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Published by Canongate, Edinburgh 2000. 244pp
This book has been published in Canada:
McArthur and Co. Toronto. 2000, 2nd ed. 2001. 244 pp.
It was translated into German by Marion Balkenhol as Der Weg Nach Vinland
Germany: Econ Ullstein List Verlag. 2001. 336 pp.
It was translated into Danish by Lene Gulløv as Søvejen
Copenhagen: Lindhardt and Ringhof. 2001. 254 pp.
It was translated into Portuguese by Alice Silva Santos as
O Caminho Maritimo Lisbon: Lyon 2003. 254 pp.
The Sea Road was awarded the Scottish Arts Council Spring Book Award for 2001
The Sea Road appears in '100 Best Scottish Books of All Time' produced by List Magazine
"Gudrid of Iceland was the farthest travelled woman in the world during the Viking Age, from Iceland and Norway to Greenland and North America and then to Rome. She gave birth to the first European child born in North America and for a thousand years she has deserved a saga in her own right.
"Margaret Elphinstone has made good the omission at last – and how well she has done it!"
Times Literary Supplement
"The Sea Road describes with great vividness the routines, the discomforts and the occasional glories of life on a longship, ashore in Iceland and its dependencies, Greenland and Vinland. There is a pleasant scene when the monk delights Gudrid – who is illiterate, of course – by showing her an illuminated bible."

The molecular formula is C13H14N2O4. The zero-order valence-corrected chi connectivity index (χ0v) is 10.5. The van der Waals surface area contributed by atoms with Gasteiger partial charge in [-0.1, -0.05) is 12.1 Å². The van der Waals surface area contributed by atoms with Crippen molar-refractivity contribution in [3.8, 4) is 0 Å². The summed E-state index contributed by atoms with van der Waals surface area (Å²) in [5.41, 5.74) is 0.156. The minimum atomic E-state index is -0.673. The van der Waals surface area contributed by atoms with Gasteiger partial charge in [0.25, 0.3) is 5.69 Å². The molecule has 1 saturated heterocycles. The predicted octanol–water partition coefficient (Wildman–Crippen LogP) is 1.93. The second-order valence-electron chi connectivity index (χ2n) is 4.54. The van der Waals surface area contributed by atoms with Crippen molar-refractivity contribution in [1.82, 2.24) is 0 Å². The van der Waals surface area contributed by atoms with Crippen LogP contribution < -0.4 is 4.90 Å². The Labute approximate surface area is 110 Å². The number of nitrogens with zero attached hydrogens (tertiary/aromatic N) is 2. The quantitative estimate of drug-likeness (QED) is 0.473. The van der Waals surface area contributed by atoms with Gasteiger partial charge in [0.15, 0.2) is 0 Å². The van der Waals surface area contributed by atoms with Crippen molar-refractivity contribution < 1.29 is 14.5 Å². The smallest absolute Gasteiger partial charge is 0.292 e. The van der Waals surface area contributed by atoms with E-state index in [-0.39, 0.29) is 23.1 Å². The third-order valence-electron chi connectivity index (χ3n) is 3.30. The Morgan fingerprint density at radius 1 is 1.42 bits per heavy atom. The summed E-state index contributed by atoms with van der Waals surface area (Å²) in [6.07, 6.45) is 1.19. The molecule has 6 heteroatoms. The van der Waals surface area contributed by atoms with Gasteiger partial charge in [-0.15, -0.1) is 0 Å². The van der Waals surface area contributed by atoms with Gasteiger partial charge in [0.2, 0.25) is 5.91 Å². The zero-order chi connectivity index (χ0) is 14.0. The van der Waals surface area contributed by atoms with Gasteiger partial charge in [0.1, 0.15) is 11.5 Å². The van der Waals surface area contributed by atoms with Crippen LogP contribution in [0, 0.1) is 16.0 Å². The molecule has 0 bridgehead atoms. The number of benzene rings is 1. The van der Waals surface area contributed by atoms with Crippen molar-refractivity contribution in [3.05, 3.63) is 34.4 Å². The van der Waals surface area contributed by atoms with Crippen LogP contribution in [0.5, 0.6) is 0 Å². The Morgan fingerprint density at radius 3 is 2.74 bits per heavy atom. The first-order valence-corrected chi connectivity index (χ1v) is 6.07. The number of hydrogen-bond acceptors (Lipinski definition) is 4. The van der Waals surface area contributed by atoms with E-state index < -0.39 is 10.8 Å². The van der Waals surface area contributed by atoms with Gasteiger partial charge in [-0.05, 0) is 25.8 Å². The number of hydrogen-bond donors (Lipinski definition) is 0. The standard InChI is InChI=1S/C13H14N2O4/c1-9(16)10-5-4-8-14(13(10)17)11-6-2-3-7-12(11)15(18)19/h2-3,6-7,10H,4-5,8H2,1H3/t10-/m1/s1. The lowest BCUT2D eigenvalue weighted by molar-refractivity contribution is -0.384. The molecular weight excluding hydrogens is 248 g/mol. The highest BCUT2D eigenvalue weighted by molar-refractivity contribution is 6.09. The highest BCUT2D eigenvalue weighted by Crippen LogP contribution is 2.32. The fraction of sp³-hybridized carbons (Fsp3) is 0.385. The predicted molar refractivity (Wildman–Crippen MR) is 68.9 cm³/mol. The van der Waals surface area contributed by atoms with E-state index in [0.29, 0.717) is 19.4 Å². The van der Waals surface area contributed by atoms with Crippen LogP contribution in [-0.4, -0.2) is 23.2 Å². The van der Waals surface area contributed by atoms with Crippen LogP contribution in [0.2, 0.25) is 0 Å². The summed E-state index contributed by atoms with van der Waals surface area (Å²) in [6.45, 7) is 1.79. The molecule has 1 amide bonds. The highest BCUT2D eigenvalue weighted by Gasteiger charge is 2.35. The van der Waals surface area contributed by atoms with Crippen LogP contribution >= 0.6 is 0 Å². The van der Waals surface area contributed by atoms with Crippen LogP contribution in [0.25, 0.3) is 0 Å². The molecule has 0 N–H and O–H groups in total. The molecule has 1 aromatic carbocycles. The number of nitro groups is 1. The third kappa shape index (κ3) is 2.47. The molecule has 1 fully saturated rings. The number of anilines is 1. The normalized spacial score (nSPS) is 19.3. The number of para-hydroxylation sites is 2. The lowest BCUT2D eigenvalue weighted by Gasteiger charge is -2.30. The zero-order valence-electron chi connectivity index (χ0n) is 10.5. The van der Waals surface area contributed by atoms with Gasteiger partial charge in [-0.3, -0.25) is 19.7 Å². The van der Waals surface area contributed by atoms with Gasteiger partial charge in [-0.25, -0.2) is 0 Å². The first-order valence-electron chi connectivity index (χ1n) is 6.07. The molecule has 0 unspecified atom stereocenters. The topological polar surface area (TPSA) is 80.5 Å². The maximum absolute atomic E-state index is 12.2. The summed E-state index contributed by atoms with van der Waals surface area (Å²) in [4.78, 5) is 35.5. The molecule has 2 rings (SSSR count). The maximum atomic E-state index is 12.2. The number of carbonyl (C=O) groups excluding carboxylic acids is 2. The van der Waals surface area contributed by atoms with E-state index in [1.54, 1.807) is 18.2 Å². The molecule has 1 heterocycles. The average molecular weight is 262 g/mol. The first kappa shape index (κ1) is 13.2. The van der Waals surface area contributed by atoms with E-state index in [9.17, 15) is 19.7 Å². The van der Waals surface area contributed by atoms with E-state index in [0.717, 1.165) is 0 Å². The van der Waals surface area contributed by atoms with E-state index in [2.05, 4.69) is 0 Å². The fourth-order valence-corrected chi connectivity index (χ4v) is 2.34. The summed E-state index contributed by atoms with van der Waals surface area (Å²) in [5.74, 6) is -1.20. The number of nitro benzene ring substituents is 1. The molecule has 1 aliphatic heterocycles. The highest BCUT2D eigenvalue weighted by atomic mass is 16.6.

"Forget Richard Branson, the audacious female traveller Gudrid of Iceland is the original explorer’s explorer … Elphinstone has written a fine tribute to a woman whose tale is as warm and inviting as a hot spring on a clear winter day."
"… One of the many beauties of this novel is the way in which Elphinstone puts flesh on old saga bones. While much of the dialogue is fittingly laconic, there are delightful passages of lyrical prose which describe isolated pockets of beauty among the frozen desolation of Greenland … Every other page, it seems, is gilded with erudite detail, bringing the saga templates to life … As well as capitalising on the narrative verve of the sagas, Elphinstone has intellectualised her source material deeply … The result is a novel which is wonderfully rich in ideas of real philosophical depth.
"My feeling is that our writers of late have over-indulged in gritty, modern, urban Scotland. It’s a refreshing delight to read a novel of such extremely high calibre which interweaves mythical, magical, and historical dimensions in ways which are reminiscent of the Scottish Renaissance literature of the twenties and thirties. Elphinstone is a worthy successor to writes like Linklater and Mackay Brown, developing their themes in the new century with a voice which is distinctively her own. Never before has the Norse past been put to such evocative and compelling use in our literature."
Historical Novel Society
"So many historical novels are peopled with modern thinkers in period costume, but not The Sea Road. All the characters are completely of their time and their era is absolutely convincing. Their thoughts and actions have such a ring of truth that a keen sense of realism is maintained throughout."
"… a gripping historical novel … The Sea Road is firmly founded on the old Icelandic sagas and written with considerable style."
"Gudrid is a great guide and her storytelling skills are second to none. Her Viking men are almost superhuman, her landscapes pure and her understanding of the ultimate sense of ambition that powers every generation is often startling. Forget Seamus Heaney’s new adaptation of Beowulf, this is much more fun."
The Globe and Mail (Toronto)
"Elphinstone is a canny, graceful writer whose prose is as clear and clean as Greenland air… This is historical fiction at its best, and the quality of Elphinstone’s prose shines from every page."